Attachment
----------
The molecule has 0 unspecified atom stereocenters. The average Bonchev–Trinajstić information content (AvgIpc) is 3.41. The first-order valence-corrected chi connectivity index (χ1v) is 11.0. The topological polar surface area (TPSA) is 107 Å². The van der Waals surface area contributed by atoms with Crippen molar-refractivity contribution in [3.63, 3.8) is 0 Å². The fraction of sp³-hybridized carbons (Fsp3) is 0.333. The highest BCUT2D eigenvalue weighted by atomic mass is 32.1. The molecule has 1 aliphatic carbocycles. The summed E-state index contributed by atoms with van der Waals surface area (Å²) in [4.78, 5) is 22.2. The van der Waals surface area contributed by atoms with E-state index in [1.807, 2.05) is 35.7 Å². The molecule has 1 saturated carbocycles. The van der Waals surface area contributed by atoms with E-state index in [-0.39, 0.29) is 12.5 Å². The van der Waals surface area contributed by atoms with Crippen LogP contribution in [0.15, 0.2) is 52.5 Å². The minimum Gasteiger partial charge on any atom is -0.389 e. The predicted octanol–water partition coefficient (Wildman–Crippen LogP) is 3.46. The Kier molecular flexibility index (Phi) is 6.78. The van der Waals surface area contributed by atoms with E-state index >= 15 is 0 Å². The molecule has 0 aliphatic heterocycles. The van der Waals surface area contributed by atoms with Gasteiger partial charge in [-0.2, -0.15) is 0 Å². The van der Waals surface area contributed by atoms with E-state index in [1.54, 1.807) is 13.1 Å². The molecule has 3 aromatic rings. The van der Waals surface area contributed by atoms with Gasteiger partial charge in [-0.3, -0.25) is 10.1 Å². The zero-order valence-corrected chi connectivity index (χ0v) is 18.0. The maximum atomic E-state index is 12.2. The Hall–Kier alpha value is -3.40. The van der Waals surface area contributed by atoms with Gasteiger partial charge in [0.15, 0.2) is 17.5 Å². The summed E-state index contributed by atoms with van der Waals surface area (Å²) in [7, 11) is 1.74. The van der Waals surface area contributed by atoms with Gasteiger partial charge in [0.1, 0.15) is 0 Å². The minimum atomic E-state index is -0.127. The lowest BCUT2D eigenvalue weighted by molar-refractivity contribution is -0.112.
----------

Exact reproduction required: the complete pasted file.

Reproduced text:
The molecule has 0 unspecified atom stereocenters. The average Bonchev–Trinajstić information content (AvgIpc) is 3.41. The first-order valence-corrected chi connectivity index (χ1v) is 11.0. The topological polar surface area (TPSA) is 107 Å². The van der Waals surface area contributed by atoms with Crippen molar-refractivity contribution in [3.63, 3.8) is 0 Å². The fraction of sp³-hybridized carbons (Fsp3) is 0.333. The highest BCUT2D eigenvalue weighted by atomic mass is 32.1. The molecule has 1 aliphatic carbocycles. The summed E-state index contributed by atoms with van der Waals surface area (Å²) in [4.78, 5) is 22.2. The van der Waals surface area contributed by atoms with E-state index in [1.807, 2.05) is 35.7 Å². The molecule has 1 saturated carbocycles. The van der Waals surface area contributed by atoms with E-state index in [-0.39, 0.29) is 12.5 Å². The van der Waals surface area contributed by atoms with Crippen LogP contribution in [0.15, 0.2) is 52.5 Å². The minimum Gasteiger partial charge on any atom is -0.389 e. The predicted octanol–water partition coefficient (Wildman–Crippen LogP) is 3.46. The Kier molecular flexibility index (Phi) is 6.78. The van der Waals surface area contributed by atoms with E-state index >= 15 is 0 Å². The molecule has 0 aliphatic heterocycles. The van der Waals surface area contributed by atoms with Gasteiger partial charge in [-0.2, -0.15) is 0 Å². The van der Waals surface area contributed by atoms with E-state index in [1.54, 1.807) is 13.1 Å². The molecule has 3 aromatic rings. The van der Waals surface area contributed by atoms with Gasteiger partial charge in [-0.3, -0.25) is 10.1 Å². The zero-order valence-corrected chi connectivity index (χ0v) is 18.0. The maximum atomic E-state index is 12.2. The Hall–Kier alpha value is -3.40. The van der Waals surface area contributed by atoms with Gasteiger partial charge in [0.15, 0.2) is 17.5 Å². The summed E-state index contributed by atoms with van der Waals surface area (Å²) in [7, 11) is 1.74. The van der Waals surface area contributed by atoms with Gasteiger partial charge in [0.1, 0.15) is 0 Å². The minimum atomic E-state index is -0.127. The lowest BCUT2D eigenvalue weighted by molar-refractivity contribution is -0.112.